My midwife arrived at around 2pm to check in on baby since it had now been 36 hours + since my waters had broken and she wanted to see how things were progressing (and continued to remind me that I should have come into hospital for some antibiotics in case there was something wrong). Her timing was perfect as I was starting to wane and told Seyi that I didn’t feel like I could take any more. I was exhausted and couldn’t face another surge, that maybe some gas & air would help. Seyi gave me a warm embrace and told me not to worry, this meant that baby was ready to come out because my body wouldn’t put me through more than it could handle. He was so confident, so sure, just as he had been throughout the whole experience, that baby would come when he or she was ready. And that time was now. I wished with all my might that he was right and allowed his calmness and certainty to soothe me.
A note here on taking antibiotics or changing your birth venue from home to hospital if you experience PSROM (loving helpful advice from Kemi when we needed it the most): there really is no need to take antibiotics in case the baby develops an infection. Once baby is born and gets a full check up they can give him or her any medication needed. Also a swift transfer can be arranged to transport you into hospital as and when it is needed, if at all. You may experience bumps along the way but stay on your path, remember all your preparation and focus on yourself and baby.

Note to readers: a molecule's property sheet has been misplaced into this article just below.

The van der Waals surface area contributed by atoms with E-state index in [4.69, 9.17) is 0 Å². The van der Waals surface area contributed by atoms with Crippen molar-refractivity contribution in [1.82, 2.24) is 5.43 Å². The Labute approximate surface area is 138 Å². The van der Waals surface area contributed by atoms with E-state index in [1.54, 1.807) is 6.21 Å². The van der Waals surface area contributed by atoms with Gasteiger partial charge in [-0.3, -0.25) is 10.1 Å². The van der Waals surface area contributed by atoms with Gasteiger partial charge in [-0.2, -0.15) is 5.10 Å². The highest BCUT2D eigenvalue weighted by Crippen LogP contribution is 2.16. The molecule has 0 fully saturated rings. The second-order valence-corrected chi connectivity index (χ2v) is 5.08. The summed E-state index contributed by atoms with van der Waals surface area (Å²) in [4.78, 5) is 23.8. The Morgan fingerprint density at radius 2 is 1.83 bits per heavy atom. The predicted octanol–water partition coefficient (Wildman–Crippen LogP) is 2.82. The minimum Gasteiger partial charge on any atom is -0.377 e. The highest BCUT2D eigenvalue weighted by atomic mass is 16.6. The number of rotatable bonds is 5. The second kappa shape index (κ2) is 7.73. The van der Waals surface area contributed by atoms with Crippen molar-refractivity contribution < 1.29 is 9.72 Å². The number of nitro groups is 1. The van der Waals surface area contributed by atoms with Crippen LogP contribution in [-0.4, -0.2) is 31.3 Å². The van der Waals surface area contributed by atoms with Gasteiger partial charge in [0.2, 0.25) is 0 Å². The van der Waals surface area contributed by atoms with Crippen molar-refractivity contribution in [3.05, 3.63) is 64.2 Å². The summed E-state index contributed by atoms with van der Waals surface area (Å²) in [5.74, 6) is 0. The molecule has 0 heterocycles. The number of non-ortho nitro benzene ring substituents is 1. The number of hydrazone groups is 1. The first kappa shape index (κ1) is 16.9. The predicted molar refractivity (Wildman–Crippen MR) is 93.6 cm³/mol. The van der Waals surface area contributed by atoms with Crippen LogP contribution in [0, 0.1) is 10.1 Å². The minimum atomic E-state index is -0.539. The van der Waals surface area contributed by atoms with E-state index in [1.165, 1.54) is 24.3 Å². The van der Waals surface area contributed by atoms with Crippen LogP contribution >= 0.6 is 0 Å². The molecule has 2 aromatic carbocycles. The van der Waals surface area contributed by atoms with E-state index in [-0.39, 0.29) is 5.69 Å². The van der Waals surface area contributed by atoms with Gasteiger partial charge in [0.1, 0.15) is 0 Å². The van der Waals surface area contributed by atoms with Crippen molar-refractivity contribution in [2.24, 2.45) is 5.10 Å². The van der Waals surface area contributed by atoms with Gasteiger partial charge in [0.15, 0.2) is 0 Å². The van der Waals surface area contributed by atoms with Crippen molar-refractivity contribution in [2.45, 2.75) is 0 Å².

Seyi asked if he should fill the pool as he was quite sure baby was going to make an appearance soon. The midwife said she needed to examine me first but from the looks of things it’d still be a while… I seemed too calm and she knew women in active labour… they made a lot more noise than this… well, not all of them(!)
So we began the challenge of a vaginal examination… the midwife patiently waited to examine me, stopping and re-attempting a few times as surges kept interrupting us. When she finally got down to it she paused and said she couldn’t get the speculum in. In that moment genuine fear washed over me… what if she told tell me I was only 2cm dilated… I really and truly could not take much more… Instead, I heard the sweet words ringing in my ears: “I can see a full head of hair, you’re fully dilated, baby is coming now!”